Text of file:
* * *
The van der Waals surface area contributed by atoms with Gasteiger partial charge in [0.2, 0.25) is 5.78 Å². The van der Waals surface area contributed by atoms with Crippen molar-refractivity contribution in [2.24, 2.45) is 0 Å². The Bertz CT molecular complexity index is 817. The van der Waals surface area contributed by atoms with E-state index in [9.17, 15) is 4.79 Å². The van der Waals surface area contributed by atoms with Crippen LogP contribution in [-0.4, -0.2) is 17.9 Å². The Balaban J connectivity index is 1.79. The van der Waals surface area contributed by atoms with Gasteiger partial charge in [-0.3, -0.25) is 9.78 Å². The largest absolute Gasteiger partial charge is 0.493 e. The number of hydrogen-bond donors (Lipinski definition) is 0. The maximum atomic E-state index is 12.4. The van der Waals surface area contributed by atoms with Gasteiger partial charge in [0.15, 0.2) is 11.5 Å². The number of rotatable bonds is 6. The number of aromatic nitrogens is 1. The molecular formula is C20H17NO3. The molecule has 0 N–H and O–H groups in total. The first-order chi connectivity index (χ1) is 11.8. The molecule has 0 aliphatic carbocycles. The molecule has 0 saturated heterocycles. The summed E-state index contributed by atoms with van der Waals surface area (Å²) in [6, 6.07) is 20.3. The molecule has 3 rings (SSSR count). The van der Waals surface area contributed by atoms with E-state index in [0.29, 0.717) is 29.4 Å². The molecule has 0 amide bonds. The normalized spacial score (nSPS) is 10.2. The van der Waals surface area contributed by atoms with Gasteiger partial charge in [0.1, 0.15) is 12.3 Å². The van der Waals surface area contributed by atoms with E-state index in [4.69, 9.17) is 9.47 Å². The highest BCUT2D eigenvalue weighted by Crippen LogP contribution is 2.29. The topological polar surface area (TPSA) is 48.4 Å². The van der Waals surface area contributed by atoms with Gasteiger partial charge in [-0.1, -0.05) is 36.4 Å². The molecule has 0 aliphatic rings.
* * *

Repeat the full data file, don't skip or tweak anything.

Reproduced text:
The van der Waals surface area contributed by atoms with Gasteiger partial charge in [0.2, 0.25) is 5.78 Å². The van der Waals surface area contributed by atoms with Crippen molar-refractivity contribution in [2.24, 2.45) is 0 Å². The Bertz CT molecular complexity index is 817. The van der Waals surface area contributed by atoms with E-state index in [9.17, 15) is 4.79 Å². The van der Waals surface area contributed by atoms with Crippen LogP contribution in [-0.4, -0.2) is 17.9 Å². The Balaban J connectivity index is 1.79. The van der Waals surface area contributed by atoms with Gasteiger partial charge in [-0.3, -0.25) is 9.78 Å². The largest absolute Gasteiger partial charge is 0.493 e. The number of hydrogen-bond donors (Lipinski definition) is 0. The maximum atomic E-state index is 12.4. The van der Waals surface area contributed by atoms with Gasteiger partial charge in [0.15, 0.2) is 11.5 Å². The number of rotatable bonds is 6. The number of aromatic nitrogens is 1. The molecular formula is C20H17NO3. The molecule has 0 N–H and O–H groups in total. The first-order chi connectivity index (χ1) is 11.8. The molecule has 0 aliphatic carbocycles. The molecule has 0 saturated heterocycles. The summed E-state index contributed by atoms with van der Waals surface area (Å²) in [6, 6.07) is 20.3. The molecule has 3 rings (SSSR count). The van der Waals surface area contributed by atoms with E-state index in [0.29, 0.717) is 29.4 Å². The molecule has 0 amide bonds. The normalized spacial score (nSPS) is 10.2. The van der Waals surface area contributed by atoms with Gasteiger partial charge in [0.1, 0.15) is 12.3 Å². The van der Waals surface area contributed by atoms with E-state index in [4.69, 9.17) is 9.47 Å². The highest BCUT2D eigenvalue weighted by Crippen LogP contribution is 2.29. The topological polar surface area (TPSA) is 48.4 Å². The van der Waals surface area contributed by atoms with Gasteiger partial charge in [-0.1, -0.05) is 36.4 Å². The molecule has 0 aliphatic rings.